Two weeks later, mid-February, I met with the urologist and his recommendation was to perform a Retroperitoneal Lymph Node Dissection (RPLND) to remove the two lymph-nodes in my aortic track and leave the one in my lung only due to the fact that the surgery to do that is more of a risk than the actual lymph-node itself. His reasoning behind the surgery was that, one, could possibly turn into a teratoma cyst later in life (A teratoma is an encapsulated tumor with tissue or organ components resembling normal derivatives of all three germ layers). Or 2, be benign, or 3 could just be scar tissue. I thanked him for looking at my case and went on my way; right back to my Oncologist. I told her he recommended the surgery and she was quite surprised. She said it's up to me now, obverse or surgery. I asked her when is the soonest I may have a second CT-scan to see any possible growth and she said two months from the last one. So I had a second CT-scan in mid-March and the results turned out to be the same as the last one. Neither growth nor shrinkage. I took the next weeks researching the surgery, learning the risks involved, talking with friends and family members for their insight on what I should do. I came to the conclusion of going through with the surgery for numerous reasons. One being that it would be a greater toll on my body if I was to wait until age 30 or 40. Being 22 I would heal faster and quicker. Secondly, so that I may end this chapter of my life and press forward with my career which has been on hold since September 5th. So I called it preventative maintenance.


The original surgery date was May 27 at 0600. However do to hungry issues and not eating for 18 hours per doctors orders. I indulged in a Slim-Fast the morning of, thinking liquid was ok. The surgery was postponed until June 9th. This worked out well because my advancement ceremony to E5 was on the 2nd and attending it would have been a painful challenge 6 days after surgery. The morning of the 9th began with checking in a 0900 however not going into the OR until 1pm. It took the doctors a good hour just to get my epidural set up, which also took them two tries. The surgery lasted five hours and I was placed in ICU. It was a complete success. I didn't fully wake up until about 9:45pm with my girlfriend Nicole at the time (Married November 11, 2011) by my side in the room. Turns out the epidural worked on only the right half of the incision. The incision began one inch below my sternum and extends two inches past my waist totaling 10.5 inches long and 66 staples holding me together. The next day, Friday, the doctors wanted me out of bed and sitting up in a chair for half the day. Then once they moved me to the wardrooms, they insist I walk around as well. Using a walker, my IV machine and catheter bag behind me, two orderlies and Nikki, I made one lap around the desk area at about 2mph. Back in my bed they finally left me a alone for awhile. The worse part of it was the pain meds weren't working one bit and I was on a "no nothing" diet for the first 2 days. Saturday I was finally allowed 30ml of water/hr, the same as those plastic cups on the top of NyQuil bottles.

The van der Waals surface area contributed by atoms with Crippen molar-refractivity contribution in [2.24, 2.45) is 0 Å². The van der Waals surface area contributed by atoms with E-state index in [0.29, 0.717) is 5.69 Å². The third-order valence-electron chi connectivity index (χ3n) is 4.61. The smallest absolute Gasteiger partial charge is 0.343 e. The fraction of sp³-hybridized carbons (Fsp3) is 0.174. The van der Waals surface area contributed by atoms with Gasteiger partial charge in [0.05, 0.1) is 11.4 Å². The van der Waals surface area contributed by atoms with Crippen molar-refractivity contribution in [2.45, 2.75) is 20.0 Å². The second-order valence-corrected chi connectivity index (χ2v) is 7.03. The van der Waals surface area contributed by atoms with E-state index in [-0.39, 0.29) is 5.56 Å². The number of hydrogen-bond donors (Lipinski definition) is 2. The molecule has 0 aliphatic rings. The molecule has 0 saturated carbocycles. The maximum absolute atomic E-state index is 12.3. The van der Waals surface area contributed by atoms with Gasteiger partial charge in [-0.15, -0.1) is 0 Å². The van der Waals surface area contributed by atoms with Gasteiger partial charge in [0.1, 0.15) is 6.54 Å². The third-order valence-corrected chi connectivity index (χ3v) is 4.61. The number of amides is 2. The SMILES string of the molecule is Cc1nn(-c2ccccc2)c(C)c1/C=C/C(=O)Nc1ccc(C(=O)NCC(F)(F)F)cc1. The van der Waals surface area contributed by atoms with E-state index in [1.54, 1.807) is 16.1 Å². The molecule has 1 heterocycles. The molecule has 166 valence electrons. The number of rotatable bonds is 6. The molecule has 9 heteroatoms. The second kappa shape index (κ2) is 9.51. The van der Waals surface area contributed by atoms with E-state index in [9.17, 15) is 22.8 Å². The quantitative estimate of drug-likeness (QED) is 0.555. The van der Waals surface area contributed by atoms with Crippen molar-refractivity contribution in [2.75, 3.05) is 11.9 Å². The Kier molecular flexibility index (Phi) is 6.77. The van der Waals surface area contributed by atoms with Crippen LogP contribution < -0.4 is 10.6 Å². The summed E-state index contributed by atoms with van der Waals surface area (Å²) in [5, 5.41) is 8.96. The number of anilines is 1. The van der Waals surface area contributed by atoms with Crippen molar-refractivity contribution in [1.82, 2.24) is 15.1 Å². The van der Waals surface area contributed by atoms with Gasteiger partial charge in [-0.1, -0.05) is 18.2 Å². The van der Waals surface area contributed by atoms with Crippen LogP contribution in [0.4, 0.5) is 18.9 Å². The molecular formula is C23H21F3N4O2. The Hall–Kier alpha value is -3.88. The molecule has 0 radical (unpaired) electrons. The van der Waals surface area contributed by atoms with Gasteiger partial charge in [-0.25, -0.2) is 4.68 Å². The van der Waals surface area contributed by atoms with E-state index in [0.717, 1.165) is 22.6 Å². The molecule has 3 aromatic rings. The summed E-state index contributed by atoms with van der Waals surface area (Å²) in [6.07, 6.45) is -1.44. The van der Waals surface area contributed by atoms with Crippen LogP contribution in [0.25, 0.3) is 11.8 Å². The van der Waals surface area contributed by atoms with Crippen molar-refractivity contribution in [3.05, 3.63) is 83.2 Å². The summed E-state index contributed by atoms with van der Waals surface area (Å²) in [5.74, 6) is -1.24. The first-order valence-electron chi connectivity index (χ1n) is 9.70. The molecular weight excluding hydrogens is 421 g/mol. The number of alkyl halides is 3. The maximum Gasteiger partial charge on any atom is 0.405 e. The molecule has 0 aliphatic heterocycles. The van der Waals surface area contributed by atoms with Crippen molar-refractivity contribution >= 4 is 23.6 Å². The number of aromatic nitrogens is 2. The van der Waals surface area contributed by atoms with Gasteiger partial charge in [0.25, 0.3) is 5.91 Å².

According to the doctors I was making great progress and they were very surprised how fast I was healing. I made it to 3 laps around the desk that day. Sunday morning came with a treat, liquid diet stage. Never has Jell-o tasted so good. Everything else was questionable. They removed my catheter around 1pm and told me I must pee 300cc in 6 hours on my own or they would put the catheter back in. So I guess you could say I had some motivation. By 715pm I was only at 250cc and finally by 8pm got up to 500cc. I went another 1400cc in 4 hours. Sunday night I was able to eat "real" hospital food again. Monday I was discharged from the hospital with the doctors pleased to see how quickly I was recovering. For pain, I was given 325mg Tylenol, 5mg and 10mg Oxycontin. None of it worked effectively the first week and a half. I had my staples removed the following Monday and continued to recover in Huntington Beach, CA until July 14, when I had to report back to Active Duty. Five month later after recovering from this major surgery, I received my first PFA failure due to BCA. The doctor claimed that even though I had a rare extensive surgery that required cutting open my abdominal muscles 10.5 inches long and removing my intestines to reach the lymph nodes that needed to be taken out, I should “Just lower my calorie intake.”



After a year had passed since I completed chemotherapy, the fertility clinic wanted me to begin coming in again to test samples and view the affects it had on me. I went in February 2012 for a check-up. Just as my doctor told me before I began chemotherapy 16 months prior, my count was less than 100,000 per/ml. The doctor at the clinic said this was normal. The real test is once two years have passed since my last day of chemotherapy. From there, what every my count is in two years is most likely what my count will be for the rest of my life. A few months later I went back for another check up on July 17, 2012. My count only rose to 2.4 million per/ml. It was not looking hopeful. My fears came true on March 6, 2013, two years and three months since my last chemotherapy treatment. My count was only at a measly 3.2 million per/ml.  In the matter of 25 months, my count dropped from 16 million to 3.2 million. My odds of having children have greatly decreased. To further worsen those odds, my wife is currently on dialysis due to kidney failure. There have been no known cases of any woman on dialysis to carry a child to full term. My wife and I now play the waiting game for the next 3-5 years until she can receive a kidney and before we can start a family of our own.


  Every day for the rest of my life, if I think I'm having a crappy day, I think of where I came from and what I have to be thankful for. No day is worst than a day of chemo thinking you will never get better. But I did get better. I was given a second chance. I survived and was able to continue my Naval career. This is why I always live on the positive side of life. I am overjoyed and proud to say that 10 months, 2 surgeries, and 20 days of chemotherapy later I have beaten Testicular Cancer.